After last month’s triumphant exclamation of having finally found a good rhythm for my reading habit…this past month knocked this nascent habit off course. Again. I’m trying not to get too impatient, however, as my lovely toddler’s sleep regressions are no joke (and in no way under my control).
This isn’t the season of my life when I’m going to do the most reading. I keep having to remind myself of this fact. And, more importantly, reminding myself that I’m not bidding the habit of reading farewell but rather À Bientôt! Because to this habit I will return. Eventually.
But, for now, I did manage to read some interesting articles and blogs in September, if not so many books.
People who know what they’re doing have a purposeful air to them, even if they don’t seem to be particularly active
Francis Pryor, Home
Hello my dear readers. I hope this missive finds you well, truly well, or as well as can be given the uncertainties of our times.
Yes, I know, all time can be said to be uncertain since all we can do is experience the present as it is without the means (or perhaps even the desire) to change the past or to predict the future. But this last year-and-a-half has seemed even more hazy, has it not? Hazy in the literal sense with the continuation of the horrific forest fires being fought and, unfortunately, succumbed to when all else fails in communities all over the world (to say nothing of the heat domes, floods and, conversely, droughts). But for the majority of us this time has been hazy in the figurative sense as we struggle with a collective brain fog making what were once every day activities seem exhausting and perhaps pointless.
Right now, in Ontario at least, we are in a bit of a lull as far as the pandemic is concerned. This is not to suggest that our frontline workers are not pushing themselves to the limit every day to keep us all safe, fed, clothed and healthy – because they are – but rather that our case numbers have been thankfully reduced to something slightly more manageable overall. For now.
But is another wave coming? Some say yes, some say no. And I will not claim the all-too-common title of internet-accredited epidemiologist whose views are confirmed and bolstered by the echo chambers of the world wide web. I will simply say that I am hoping another wave can be avoided, that I am cautiously optimistic about this, but that I am preparing myself internally for another lockdown if such measures are necessary for us to get through this damn thing once and for all.
People don’t do this kind of thing because they have all kinds of extra time and energy for it; they do this kind of thing because their creativity matters to them enough that they are willing to make all kinds of extra sacrifices for it. Unless you come from landed gentry, that’s what everyone does.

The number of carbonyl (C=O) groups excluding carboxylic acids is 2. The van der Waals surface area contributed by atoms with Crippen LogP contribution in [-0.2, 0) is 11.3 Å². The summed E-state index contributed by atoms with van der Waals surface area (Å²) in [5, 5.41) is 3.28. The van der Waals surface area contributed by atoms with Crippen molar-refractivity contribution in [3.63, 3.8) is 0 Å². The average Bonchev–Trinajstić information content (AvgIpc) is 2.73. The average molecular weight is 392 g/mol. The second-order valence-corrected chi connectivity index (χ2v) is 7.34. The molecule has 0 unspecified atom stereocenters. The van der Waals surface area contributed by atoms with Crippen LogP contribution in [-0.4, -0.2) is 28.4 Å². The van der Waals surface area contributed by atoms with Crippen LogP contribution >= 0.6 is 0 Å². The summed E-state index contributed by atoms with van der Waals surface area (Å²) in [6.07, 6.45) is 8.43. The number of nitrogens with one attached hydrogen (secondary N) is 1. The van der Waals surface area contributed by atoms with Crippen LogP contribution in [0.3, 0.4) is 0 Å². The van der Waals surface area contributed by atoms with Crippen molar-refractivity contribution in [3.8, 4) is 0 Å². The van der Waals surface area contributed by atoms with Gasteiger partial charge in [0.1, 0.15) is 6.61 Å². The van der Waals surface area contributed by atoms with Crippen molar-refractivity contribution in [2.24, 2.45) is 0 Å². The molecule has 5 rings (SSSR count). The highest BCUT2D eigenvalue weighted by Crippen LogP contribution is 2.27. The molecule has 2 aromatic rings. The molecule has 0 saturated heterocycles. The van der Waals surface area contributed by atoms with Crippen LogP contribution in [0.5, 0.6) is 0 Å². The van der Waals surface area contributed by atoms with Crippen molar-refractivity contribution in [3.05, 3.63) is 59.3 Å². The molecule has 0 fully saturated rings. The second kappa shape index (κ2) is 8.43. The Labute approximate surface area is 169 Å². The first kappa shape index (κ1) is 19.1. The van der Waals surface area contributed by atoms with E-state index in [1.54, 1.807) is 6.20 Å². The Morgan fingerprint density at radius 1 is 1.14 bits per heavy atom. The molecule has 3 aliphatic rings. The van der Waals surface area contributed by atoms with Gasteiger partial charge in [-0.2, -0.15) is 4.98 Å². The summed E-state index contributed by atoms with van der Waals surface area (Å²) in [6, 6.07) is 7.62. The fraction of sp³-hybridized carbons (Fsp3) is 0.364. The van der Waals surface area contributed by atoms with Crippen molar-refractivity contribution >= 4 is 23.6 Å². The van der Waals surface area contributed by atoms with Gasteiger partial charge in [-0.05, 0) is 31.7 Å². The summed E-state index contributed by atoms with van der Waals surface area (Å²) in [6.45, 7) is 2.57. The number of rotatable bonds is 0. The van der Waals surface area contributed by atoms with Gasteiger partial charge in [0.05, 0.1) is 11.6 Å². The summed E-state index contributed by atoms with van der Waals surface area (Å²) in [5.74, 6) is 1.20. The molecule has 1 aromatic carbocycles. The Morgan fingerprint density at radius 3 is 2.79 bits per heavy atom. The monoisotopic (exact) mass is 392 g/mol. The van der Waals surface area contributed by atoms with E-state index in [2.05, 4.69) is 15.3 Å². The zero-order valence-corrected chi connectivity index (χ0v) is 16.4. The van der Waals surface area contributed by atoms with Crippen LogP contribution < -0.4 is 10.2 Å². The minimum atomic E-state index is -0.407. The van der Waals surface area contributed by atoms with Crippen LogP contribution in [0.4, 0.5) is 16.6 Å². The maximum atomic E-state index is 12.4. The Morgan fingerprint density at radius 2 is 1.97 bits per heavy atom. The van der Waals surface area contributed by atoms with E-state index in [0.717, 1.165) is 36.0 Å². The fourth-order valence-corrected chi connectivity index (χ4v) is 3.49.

Elizabeth Gilbert, Big Magic
What kind of pandemic experience have you been having? Assuming all your loved ones are healthy (hopefully) and you don’t have 4 kids to homeschool while you and your partner try to work remotely, I bet your response to that question is somewhere in between the following two extremes:
Some people will cheerfully announce that they have read 120 books and even written one, while also taking up yoga, starting a homesteading project and teaching their neighbour’s dog sign language through the cracks in the fence.
Others glumly report that they have gained 30 pounds, watched every show on Netflix, Disney+, Prime and Crave, forgotten what the outside world looks like, and have lost all ability to socialize with other humans.
I, thankfully, fit into neither of these categories (though the first one would be nice… I have yet to figure out how to properly communicate with the neighbours’ dogs) and I hope you at the very least do not fit into the second one.
However, if you were to ask me the question at the top of this blog my answer would be: It’s really not been all that bad, at all. I’ve read a few books, watched some shows, neither gained nor lost much weight, started a small garden, and learned to understand my toddler (mostly). I’ve even spent a decent amount of time outside.
And yet, I am still lacking one thing I would really like to get back, apart from in-person socialization that is.
Reading is to the mind what exercise is to the body.
I truly believe that reading is something that should be done daily. Even if you only read a page, or perhaps naught but a few sentences, it is such a good workout for your brain.
Don’t feel you have time to open a physical book? Try an audiobook, I tend to listen to mine while I’m cooking dinner or doing the dishes! It makes the work go faster and helps me get through my massive “To Read” pile faster.
Since becoming a Mom, I find I need to schedule reading into my day, much as I pencil in time to exercise. This way, I am sure to exercise both my mind and my body consistently. Otherwise it is much too easy to get stuck in the mindless scrolling or binge-watching loops that don’t bring me nearly as much joy as reading does.